'  His  political  maxims  were  too  favorable  to  the  ideas  of  the  divine 
Tignt  and  irresistible  authority  of  kings.     Educated  at  the  feet  of 
Gamaliel  (as  he  expressed  himself),  he  imbibed,  in  his  earlier  years, 
those  romantic  and  superstitious  notions  of  the  royal  prerogative  which' 
his  father  was  so  fond  of  inculcating,  and  which  were  not  only  absurd 
in  themselves,  but  were  particularly  disgusting  to  that  bold  and  li- 
beral spint  which  animated  a  great  part  of  the  nation  at  the  time  ef 
his  accession.     Finding  that  the  principles  of  liberty  were  sostrongly^ 
prevalent,  he  would,  u  his  sagacity  and  prudence  had  been  unallayed 
hj  prgudice,  have  studiously  avoided  all  encroachments  on  the  pri-,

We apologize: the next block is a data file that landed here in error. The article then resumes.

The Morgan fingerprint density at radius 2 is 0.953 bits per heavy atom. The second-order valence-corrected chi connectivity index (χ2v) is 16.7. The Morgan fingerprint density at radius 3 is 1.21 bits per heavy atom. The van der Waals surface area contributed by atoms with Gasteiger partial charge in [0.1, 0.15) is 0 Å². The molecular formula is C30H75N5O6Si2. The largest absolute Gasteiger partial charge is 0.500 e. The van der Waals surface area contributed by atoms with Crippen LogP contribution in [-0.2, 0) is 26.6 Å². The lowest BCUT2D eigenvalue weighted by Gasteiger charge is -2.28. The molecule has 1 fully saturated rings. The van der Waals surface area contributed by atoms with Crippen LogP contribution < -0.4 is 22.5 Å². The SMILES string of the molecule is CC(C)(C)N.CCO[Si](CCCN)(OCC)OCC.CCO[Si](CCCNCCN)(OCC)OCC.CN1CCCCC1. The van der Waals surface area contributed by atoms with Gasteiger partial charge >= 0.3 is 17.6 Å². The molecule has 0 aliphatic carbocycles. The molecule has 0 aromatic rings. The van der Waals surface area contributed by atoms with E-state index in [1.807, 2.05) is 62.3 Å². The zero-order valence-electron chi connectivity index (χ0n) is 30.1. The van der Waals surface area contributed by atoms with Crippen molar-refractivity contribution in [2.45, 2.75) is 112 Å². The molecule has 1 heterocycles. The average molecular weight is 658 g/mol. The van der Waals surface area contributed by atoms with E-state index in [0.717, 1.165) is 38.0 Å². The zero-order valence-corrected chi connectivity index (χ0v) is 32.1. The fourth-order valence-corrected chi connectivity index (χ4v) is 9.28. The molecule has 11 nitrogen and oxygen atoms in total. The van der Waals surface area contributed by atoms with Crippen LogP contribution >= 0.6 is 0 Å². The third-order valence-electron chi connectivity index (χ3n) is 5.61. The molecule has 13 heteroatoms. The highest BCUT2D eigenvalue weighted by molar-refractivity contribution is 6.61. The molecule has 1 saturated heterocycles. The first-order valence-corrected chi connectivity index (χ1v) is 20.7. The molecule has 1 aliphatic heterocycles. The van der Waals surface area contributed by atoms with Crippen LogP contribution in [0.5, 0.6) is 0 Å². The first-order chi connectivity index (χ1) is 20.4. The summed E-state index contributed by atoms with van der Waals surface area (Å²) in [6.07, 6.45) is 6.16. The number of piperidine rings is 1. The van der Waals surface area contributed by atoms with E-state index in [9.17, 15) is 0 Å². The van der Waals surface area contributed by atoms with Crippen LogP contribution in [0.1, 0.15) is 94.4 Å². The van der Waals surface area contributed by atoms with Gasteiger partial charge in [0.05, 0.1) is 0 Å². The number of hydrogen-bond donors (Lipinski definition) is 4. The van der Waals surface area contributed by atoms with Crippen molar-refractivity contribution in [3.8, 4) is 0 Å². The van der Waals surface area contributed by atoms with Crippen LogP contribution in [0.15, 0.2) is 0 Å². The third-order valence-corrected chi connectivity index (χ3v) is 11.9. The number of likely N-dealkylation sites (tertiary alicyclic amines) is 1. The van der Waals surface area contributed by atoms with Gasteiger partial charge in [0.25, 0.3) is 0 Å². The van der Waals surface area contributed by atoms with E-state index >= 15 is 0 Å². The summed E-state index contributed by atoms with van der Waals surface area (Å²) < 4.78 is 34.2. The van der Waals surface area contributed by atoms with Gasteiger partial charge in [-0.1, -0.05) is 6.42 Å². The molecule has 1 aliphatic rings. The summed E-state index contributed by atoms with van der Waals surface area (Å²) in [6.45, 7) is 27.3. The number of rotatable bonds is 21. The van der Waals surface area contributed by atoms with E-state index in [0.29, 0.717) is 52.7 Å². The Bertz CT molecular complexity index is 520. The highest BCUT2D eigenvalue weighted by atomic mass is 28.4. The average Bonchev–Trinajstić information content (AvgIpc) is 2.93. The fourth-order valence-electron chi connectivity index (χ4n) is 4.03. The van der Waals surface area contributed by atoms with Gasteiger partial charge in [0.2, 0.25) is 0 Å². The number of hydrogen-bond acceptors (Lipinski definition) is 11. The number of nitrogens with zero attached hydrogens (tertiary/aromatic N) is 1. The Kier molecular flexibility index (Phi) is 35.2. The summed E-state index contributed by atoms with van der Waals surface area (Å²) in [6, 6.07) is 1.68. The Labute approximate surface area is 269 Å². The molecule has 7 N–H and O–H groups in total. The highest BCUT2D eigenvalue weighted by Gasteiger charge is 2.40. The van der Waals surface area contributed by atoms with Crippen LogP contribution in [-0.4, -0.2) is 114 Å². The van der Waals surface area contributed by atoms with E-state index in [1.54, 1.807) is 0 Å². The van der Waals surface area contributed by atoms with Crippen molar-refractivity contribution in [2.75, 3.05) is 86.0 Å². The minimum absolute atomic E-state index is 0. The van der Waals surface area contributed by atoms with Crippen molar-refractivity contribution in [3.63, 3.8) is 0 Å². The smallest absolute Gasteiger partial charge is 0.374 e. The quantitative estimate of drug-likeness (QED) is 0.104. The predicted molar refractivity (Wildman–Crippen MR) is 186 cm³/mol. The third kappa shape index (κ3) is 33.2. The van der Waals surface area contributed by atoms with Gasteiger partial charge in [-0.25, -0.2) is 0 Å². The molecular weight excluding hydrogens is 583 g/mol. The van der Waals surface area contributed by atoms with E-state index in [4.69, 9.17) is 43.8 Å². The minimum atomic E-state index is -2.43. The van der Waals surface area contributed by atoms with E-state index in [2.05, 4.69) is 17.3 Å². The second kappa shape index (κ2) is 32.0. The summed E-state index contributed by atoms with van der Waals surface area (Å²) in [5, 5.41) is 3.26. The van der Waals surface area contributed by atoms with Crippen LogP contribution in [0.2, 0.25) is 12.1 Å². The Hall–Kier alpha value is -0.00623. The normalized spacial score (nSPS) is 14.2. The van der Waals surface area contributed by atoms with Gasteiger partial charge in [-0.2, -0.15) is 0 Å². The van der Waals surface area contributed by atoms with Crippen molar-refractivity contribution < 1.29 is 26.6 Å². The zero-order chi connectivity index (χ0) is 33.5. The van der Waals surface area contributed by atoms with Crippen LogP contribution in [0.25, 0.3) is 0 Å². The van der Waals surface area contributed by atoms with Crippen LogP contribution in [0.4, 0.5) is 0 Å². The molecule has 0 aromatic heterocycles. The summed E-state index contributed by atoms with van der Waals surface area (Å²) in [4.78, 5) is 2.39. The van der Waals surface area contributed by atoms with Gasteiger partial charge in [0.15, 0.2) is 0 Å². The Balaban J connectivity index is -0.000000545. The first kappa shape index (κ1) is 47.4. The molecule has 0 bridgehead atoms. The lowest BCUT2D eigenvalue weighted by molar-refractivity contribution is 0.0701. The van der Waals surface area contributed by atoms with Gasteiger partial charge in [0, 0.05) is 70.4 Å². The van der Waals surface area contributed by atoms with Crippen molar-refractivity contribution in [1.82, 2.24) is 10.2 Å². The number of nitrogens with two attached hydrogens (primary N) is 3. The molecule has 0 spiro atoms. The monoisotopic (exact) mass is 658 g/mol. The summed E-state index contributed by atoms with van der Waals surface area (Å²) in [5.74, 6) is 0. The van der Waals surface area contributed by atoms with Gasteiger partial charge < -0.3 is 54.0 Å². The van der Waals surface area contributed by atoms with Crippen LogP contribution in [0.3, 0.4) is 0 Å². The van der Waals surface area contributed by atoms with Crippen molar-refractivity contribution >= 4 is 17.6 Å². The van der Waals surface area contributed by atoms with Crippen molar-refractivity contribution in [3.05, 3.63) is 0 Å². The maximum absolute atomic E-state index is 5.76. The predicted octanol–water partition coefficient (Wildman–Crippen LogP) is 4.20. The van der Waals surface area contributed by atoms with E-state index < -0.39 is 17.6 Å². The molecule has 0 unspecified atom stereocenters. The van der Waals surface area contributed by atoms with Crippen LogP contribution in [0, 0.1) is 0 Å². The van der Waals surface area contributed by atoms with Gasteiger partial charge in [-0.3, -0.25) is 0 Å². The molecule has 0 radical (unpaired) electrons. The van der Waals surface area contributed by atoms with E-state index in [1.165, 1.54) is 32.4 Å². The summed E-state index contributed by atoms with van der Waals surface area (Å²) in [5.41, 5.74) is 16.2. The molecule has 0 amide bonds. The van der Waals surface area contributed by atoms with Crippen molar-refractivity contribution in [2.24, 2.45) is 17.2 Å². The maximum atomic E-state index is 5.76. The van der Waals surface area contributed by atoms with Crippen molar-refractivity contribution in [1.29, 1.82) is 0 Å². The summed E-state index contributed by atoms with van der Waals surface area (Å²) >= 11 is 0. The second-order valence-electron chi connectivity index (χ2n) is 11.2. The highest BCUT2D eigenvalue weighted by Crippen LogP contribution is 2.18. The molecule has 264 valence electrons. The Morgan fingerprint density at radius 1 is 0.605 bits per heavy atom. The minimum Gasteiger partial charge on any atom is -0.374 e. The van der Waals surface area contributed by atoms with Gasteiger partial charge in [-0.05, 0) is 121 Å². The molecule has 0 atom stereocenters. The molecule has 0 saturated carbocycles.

rdeges  of  his  subjects ;  and,  by  thus  entrenching  himself  within  the 
boundanes  of  lawful  prerogative,  he  would  have  had  a  better  oppor- 
tunity of  repressing  the  licentiousness  of  the  advocates  of  freedom, 
than  by  indulging  himself  in  those  exertions  of  power  which  inflamed^ 
the  indignation  of  the  public,  and  stimulated  the  demagogues  to  a* 
wider  range  of  design,  and  a  gpreatcr  boldness  of  enterprise.     But,  * 
being  confirmed  in  his  high  monarchical  notions  by  the  insinuations 
of  ambitious  statesmen  and  ecclesiastical  adulators,  and  by  the  sug« . 
gestions  of  a  catholic  queen,  to  whose  counsels  he  was  too  obsequi* 
ous,  he  neglected  the  rules  of  discretion,  and,  by  incautipus'mea-. 
cures,  opened  the  way  to  those  popular  commotions  which  produced/ 
an  intestine  war,  and  terminated  in  the  destruction  of  his  own  person 
and  the  subversion  of  the  monarchy.  -  [ 

*  In  the  adoption  of  political  measures,  he  was^  sometimes^  tiihid ' 
and  indecisive  \  at  other  tinies,  by  the  prevalence  of  importunate  ad- 
vice, he  was  eager  and  precipitate.    When  he  had  given  way  to  a  rash 

?  f  '  step, 

5*  CMteV  Itisiory  of^nghffi^.